Revealed: The Winemaker Detective and Winemaking

When you sip a glass of wine, how often do you think about the lives, tradition, craftsmanship,  and dumb luck involved in getting that beverage into your glass? Every year Mother Nature holds a new adventure for winemakers who, like goldsmiths, craft each harvest into a moment of pleasure captured in a glass.

The tough life of a writer of wine mysteries: Induction ceremony to become members of the Gaillac Wine Brotherhood of the Dive Bouteille.

The tough life of a writer of wine mysteries: Induction ceremony to become members of the Gaillac Wine Brotherhood of the Dive Bouteille.

Readers of the Winemaker Detective series discover much about winemaking as an art. Each book in the series is, in fact, a wine tasting. As you read, you take a sip, and then a second one, until you climb into the glass and become completely immersed in the drink, surrounded by the land where it was made, and the people who made it. 

Each book is written to honor winemakers and set in a place that is constantly changing. The world of Bordeaux is light years away from that of Burgundy. Who could possible put Alsatian wines in the same category as Loire Valley wines? This mystery series is an initiation, with stories we hope will stay with readers for a long time. 

Noël Balen, Jean-Pierre Alaux, and Anne Trager at the Lisle Noir crime fiction festival.

Noël Balen, Jean-Pierre Alaux, and Anne Trager at the Lisle Noir crime fiction festival.

Clearly, the authors Jean-Pierre Alaux and Noël Balen love wine. They love the France that is far from the beaten path, where people are struggling to make exceptional vintages, despite the blows dealt by fate, hail, or drought. We asked Jean-Pierre and Noël a couple of questions.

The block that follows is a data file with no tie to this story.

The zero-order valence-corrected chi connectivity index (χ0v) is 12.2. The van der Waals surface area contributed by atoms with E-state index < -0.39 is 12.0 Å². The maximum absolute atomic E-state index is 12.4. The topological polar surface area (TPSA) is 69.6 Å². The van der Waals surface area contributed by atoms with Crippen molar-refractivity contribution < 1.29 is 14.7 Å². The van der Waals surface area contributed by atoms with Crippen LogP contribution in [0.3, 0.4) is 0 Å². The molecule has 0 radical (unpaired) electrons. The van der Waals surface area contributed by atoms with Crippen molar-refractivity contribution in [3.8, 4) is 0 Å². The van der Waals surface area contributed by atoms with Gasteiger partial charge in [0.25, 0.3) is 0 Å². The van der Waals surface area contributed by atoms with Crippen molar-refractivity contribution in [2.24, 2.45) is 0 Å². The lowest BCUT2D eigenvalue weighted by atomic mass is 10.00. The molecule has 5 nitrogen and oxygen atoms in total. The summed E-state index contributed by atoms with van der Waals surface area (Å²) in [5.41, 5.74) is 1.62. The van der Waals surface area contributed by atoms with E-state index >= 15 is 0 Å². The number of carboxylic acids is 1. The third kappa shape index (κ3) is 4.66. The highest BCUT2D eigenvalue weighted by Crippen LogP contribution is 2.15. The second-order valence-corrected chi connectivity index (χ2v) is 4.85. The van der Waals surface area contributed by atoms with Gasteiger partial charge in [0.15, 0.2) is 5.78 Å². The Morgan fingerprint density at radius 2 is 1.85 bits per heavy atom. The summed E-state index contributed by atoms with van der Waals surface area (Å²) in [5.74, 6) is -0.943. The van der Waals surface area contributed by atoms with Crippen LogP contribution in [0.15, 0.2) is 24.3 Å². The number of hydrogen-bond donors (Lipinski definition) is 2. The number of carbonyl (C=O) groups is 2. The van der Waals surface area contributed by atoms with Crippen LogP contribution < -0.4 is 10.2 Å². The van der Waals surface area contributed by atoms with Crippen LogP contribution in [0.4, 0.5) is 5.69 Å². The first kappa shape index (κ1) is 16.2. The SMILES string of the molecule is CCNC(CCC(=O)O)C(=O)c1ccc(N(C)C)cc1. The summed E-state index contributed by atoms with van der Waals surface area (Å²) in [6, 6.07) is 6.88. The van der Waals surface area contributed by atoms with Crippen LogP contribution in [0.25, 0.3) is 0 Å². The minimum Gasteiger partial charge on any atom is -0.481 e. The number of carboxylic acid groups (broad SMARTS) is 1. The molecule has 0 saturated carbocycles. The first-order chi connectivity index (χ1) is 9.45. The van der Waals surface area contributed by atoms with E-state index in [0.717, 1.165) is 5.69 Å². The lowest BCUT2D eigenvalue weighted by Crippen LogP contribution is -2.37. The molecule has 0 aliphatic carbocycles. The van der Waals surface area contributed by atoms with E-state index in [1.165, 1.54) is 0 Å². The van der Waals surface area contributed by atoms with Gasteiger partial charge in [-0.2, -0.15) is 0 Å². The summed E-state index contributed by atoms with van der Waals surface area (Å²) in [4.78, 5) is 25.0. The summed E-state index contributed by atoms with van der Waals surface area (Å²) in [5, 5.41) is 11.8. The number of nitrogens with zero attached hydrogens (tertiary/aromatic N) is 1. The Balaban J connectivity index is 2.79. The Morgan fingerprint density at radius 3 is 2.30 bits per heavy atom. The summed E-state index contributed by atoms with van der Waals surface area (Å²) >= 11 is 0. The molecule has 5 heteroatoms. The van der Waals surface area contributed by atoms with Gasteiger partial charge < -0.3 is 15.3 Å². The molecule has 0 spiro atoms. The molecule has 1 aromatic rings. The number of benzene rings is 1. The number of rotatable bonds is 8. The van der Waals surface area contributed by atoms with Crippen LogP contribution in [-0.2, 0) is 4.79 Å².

Where do you find your inspiration for the series as a whole?

Exploring the universe of wine is a little like taking a long journey. The more you taste, the more you go out and discover wine regions, the more there is to marvel at. Exploring the diversity of wines found in France is a humbling experience. We draw our inspiration from immersing ourselves in this world. With each novel, we visit a climate, a type of winemaker, and new natural environment. It’s an adventure, and we discovered that the world of wine has ways of doing things that are not always very orthodox. When we began the Winemaker Detective series, we had no idea how complex this world would be nor the failings we would find behind the scenes of the fine châteaux, which hide very human weaknesses.

Tell us something about the two characters central to this mystery series?

Before we even outlined Treachery in Bordeaux, the first whodunit in the series, we sketched the characters who would drive the plot. We began with Benjamin Cooker, a winemaker by profession, of British descent who had been living in the Médoc region in France for many years. He has an international reputation and his skills are recognized the world over. His sidekick Virgile went to winemaking school in Bordeaux. He has youth and a Cartesian mind, with a strong connection to his country roots. They are a tandem that combines two generations and two ways of approaching wine, working in a world where Mother Nature dictates fate and where traditions and myths still have a strong hold.



10 Things I Never Thought I'd Know About the French Foreign Legion